The teachers got to decide on the composition of the Clayton Valley governing board and they made sure it was dominated by employee interests, not members who will put the students first. Out of nine members, four will be school employees (the max. allowed by law) and one will be a retired teacher selected by the governing board, giving the employee interests a majority. Plus the two community members will be selected by the other governing board members, the majority of whom will be employees. Even the two parents reps were originally going to be selected by the other governing board members. Thank goodness that was changed after a public outcry. But when the teachers changed the parent reps to elected reps, they added a provision that every person who wants to be considered for a postion on the governing board, even the parent reps, must first submit their resume to and be interviewed by a committee that is made up primarily of school employees.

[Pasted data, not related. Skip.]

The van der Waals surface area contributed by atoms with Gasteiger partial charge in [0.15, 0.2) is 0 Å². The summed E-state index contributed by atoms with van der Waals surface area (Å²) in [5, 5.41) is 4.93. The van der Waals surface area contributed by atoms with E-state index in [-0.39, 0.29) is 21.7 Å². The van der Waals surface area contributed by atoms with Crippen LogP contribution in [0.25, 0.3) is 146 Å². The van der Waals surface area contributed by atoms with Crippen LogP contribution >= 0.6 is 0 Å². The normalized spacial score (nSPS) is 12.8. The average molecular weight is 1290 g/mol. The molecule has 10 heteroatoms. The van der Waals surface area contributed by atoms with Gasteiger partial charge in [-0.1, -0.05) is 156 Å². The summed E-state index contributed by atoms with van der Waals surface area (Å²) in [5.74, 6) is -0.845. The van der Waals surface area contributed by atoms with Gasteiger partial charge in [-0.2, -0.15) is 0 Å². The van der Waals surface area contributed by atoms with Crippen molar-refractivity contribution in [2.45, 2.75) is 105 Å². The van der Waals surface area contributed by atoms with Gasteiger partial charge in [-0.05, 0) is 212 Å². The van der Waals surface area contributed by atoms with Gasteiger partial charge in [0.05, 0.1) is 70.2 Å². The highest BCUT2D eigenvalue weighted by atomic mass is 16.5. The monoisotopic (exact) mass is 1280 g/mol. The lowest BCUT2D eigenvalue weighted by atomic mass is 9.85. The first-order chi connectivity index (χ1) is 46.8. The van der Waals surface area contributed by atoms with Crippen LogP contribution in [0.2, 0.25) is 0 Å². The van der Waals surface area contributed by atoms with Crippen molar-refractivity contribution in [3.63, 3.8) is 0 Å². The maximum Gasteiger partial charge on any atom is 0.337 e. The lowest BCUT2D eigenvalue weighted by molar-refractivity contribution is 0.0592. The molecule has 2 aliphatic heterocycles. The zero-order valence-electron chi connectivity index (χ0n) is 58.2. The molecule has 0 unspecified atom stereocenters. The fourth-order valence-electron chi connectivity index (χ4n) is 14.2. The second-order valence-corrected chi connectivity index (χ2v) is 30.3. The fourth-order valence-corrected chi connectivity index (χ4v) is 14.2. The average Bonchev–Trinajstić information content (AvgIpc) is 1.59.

The deadline for parents to submit the form stating that they intend to enroll their child in the charter school has just been extended. Parent support for the charter isn’t as overwhelming as the teachers and Mayor Shuey would like you to believe. Most will enroll their children at CVCHS simply because it’s our neighborhood school. But many recognize the charter for the trainwreck it is. Even some who favor the charter conversion are deeply embarrassed by the irresponsible, selfish, and juvenile behavior of the charter steering committee.

  7. Just J. Says: